My friend was talking to the owner about making a sign for the place while I was busy across the street. I brought in my photos and set them out for the lady to pick which ones she liked and thought would sell. She liked all of them. πŸ™‚

So far, nothing has sold. I’m keeping my fingers crossed. My friend is really hoping to get the sign job too. She’s been a ‘starving artist’ for a long time. Somehow I never thought that’s where I would wind up in life.

I do enjoy it, but like my BFF always tells me, “somebody always has to buy the beans”. For that to work, somebody will actually have to buy some of my art one of these days.

We tried a new place for lunch (recommended by the coffee guy). It was a pretty interesting little deli type place called Old Moon. We sat upstairs where they had a couple of nice comfortable couches to relax on. We ate our lunch surrounded by cool old photographs and paintings of dramatically lit cats (and dogs) dressed to the nines.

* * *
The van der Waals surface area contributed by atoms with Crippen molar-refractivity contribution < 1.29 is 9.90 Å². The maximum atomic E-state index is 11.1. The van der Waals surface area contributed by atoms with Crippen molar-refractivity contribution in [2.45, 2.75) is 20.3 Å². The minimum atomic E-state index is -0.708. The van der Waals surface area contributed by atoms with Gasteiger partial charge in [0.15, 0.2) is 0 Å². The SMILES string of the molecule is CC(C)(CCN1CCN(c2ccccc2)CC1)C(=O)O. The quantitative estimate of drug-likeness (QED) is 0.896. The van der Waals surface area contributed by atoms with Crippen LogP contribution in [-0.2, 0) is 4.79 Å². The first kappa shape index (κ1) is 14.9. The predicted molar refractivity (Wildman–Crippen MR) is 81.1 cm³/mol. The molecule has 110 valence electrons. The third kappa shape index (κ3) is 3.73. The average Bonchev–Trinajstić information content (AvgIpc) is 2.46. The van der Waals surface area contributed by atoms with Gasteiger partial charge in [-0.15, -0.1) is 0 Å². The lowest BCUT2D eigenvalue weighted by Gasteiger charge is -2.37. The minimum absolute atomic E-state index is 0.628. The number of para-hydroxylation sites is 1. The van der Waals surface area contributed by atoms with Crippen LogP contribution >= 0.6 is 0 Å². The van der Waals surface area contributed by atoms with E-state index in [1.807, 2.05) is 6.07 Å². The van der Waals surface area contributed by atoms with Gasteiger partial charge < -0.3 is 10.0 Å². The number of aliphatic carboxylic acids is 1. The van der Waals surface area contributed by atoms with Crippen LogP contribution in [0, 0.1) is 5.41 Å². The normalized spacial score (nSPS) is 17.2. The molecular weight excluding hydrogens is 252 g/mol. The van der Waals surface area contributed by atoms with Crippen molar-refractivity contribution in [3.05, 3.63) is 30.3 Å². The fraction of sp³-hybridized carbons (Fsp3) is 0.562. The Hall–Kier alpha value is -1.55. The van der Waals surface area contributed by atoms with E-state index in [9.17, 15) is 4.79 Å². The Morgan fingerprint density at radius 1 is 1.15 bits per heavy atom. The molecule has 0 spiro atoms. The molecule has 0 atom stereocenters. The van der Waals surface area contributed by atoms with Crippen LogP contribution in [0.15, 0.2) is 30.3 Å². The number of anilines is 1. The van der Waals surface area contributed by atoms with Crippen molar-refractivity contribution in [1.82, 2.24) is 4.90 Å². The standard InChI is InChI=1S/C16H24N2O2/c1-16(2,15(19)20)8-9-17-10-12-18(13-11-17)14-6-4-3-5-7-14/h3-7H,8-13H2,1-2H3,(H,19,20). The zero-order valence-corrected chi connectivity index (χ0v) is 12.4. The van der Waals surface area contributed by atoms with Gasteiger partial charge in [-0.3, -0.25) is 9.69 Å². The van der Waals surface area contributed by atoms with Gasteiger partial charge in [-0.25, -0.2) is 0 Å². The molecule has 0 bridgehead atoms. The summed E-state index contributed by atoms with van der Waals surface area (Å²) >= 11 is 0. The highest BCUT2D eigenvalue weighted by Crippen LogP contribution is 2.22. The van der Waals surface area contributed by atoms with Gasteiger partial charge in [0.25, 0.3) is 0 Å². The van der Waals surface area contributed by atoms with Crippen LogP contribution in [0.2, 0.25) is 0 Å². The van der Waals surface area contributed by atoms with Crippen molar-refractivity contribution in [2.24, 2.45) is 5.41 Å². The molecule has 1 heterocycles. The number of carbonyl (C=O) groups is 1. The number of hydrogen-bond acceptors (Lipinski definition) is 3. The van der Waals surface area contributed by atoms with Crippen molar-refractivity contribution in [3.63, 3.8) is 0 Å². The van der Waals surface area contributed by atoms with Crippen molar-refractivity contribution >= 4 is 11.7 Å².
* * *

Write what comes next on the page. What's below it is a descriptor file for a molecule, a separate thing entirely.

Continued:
I had a Monte Cristo sandwich, it was really good. I’d never had one like the way they made it before. It had a little bit of honey on it, on the outside of the bread. Nice touch, but made it a little sticky to eat. I didn’t try a pie. They looked delicious, but I always eat slowly and I didn’t want to keep my friends waiting any longer. I did try a brownie and it was really nice. I even saved some for dessert tonight. πŸ™‚

Check out the painting. Cool dog, huh?

Court

Hey! I’m really glad so many of you responded to my post yesterday about going to court in support of raw milk and ‘food freedom’ in general. It’s great to know that people really do care about some of these issues and I’m not just beating my head against the wall. I’ll have to update this again later. Today’s court session was not exactly clear to me as to what was going on. πŸ™

It looked to me like the entire courtroom was packed with raw milk supporters. We all had little white stickers on our shirts to show our support.

A few minutes after the appointed time, they called out names. People were coming a going up to the front of the room where the ‘official people’ sat around behind desks and computers (the judge was not in the courtroom yet).